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New short-term heat inactivation method of cytomegalovirus (CMV) in breast milk: impact on CMV inactivation, CMV antibodies and enzyme activities
  1. Jens Maschmann1,2,
  2. Denise Müller3,
  3. Katrin Lazar3,
  4. Rangmar Goelz1,
  5. Klaus Hamprecht3
  1. 1Department of Neonatology, University Hospital of Tuebingen, Tuebingen, Germany
  2. 2University Hospital Jena, Jena, Germany
  3. 3Institute of Medical Virology and Epidemiology of Viral Diseases, University Hospital of Tuebingen, Tubingen, Germany
  1. Correspondence to Professor Klaus Hamprecht, Institute of Medical Virology and Epidemiology of Viral Diseases, University Hospital of Tuebingen, Tuebingen 72076, Germany; Klaus.Hamprecht{at}med.uni-tuebingen.de

Abstract

Objectives Breast milk (BM) is the primary source of cytomegalovirus (CMV) transmission to premature infants with potentially harmful consequences. We therefore wanted to evaluate temperature and duration of short-term BM pasteurisation with respect to CMV inactivation, effect on CMV-IgG antibodies and BM enzyme activities.

Methods 116 artificially CMV-spiked BM and 15 wild-type virus-infected samples were subjected for 5 s to different temperatures (55°C–72°C). CMV-IE-1 expression in fibroblast nuclei was assessed using the milk whey fraction in short-term microculture. BM lipase and alkaline phosphatase (AP) activities and CMV binding using CMV-recomLine immunoblotting and neutralising antibodies using epithelial target cells were analysed before and after heating.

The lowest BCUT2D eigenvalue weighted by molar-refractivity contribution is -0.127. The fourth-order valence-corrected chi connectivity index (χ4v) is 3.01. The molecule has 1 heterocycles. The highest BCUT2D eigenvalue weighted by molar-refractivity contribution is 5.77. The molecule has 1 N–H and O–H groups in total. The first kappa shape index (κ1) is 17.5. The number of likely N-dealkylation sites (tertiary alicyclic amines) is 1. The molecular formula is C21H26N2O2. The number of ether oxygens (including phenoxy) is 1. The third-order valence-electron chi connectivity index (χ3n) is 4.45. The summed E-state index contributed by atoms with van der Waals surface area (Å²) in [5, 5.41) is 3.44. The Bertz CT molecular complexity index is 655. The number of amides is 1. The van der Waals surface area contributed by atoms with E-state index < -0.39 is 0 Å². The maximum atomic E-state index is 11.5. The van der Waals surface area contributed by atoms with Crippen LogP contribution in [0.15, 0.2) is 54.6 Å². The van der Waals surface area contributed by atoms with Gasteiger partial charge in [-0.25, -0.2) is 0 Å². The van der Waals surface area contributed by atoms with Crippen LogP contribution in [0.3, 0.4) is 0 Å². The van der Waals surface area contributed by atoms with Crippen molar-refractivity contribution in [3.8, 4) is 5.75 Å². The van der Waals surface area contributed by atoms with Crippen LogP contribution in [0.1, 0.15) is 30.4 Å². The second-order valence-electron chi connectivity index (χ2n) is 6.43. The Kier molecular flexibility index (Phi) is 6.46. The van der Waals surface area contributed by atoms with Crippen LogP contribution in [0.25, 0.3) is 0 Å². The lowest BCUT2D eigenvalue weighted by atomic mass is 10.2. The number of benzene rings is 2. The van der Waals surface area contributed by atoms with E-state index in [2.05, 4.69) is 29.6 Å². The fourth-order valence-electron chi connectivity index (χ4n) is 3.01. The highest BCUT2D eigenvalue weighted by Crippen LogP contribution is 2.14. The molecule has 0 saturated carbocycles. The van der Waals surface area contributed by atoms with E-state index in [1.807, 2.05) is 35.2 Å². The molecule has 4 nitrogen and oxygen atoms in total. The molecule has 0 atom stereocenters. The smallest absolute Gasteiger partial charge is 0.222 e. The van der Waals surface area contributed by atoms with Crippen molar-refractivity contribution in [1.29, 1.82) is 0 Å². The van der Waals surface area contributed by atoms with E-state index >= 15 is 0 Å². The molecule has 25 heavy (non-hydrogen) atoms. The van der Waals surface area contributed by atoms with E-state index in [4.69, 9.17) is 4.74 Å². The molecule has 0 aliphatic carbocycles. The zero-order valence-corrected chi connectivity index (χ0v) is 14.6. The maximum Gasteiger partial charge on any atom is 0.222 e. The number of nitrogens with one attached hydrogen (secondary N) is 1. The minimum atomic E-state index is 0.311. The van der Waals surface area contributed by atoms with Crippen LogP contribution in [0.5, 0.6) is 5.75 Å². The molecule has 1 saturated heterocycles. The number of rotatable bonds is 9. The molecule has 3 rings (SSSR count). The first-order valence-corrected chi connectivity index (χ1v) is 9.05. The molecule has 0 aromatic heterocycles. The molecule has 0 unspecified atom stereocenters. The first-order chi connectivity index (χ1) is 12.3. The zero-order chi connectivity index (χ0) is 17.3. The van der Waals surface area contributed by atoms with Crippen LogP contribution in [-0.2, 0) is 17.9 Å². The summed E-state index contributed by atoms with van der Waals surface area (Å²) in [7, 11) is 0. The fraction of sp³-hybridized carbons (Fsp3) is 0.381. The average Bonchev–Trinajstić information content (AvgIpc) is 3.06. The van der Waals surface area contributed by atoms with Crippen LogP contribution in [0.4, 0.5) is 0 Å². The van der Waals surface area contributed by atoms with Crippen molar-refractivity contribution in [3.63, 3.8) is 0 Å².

Results A minimum of 5 s above 60°C was necessary for CMV inactivation in both CMV-AD-169 spiked and wild-type infected BM. Lipase was very heat sensitive (activities of 54% at 55°C, 5% at 60°C and 2% at 65°C). AP showed activities of 77%, 88% and 10%, respectively. CMV-p150 IgG antibodies were mostly preserved at 62°C for 5 s.

Conclusion Our results show that short-term pasteurisation of BM at 62°C for 5 s might be efficient for CMV inactivation and reduces loss of enzyme activities, as well as CMV binding, and functional CMV antibodies.

  • CMV
  • short term heat treatment
  • holder milk pasteurization
  • enzymes in breast milk
  • human milk CMV antibodies
  • CMV neutralization
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Footnotes

  • Patient consent for publication Not required.

  • Funding KL received a PhD grant from ‘Sonderlinie Medizin’ (University of Ulm, Freiburg, Tübingen).

  • Competing interests JM and KH are holding a patent on a method for short-term pasteurisation of human milk (Internat. Pat. Application WO 00/74494).

  • Provenance and peer review Not commissioned; externally peer reviewed.

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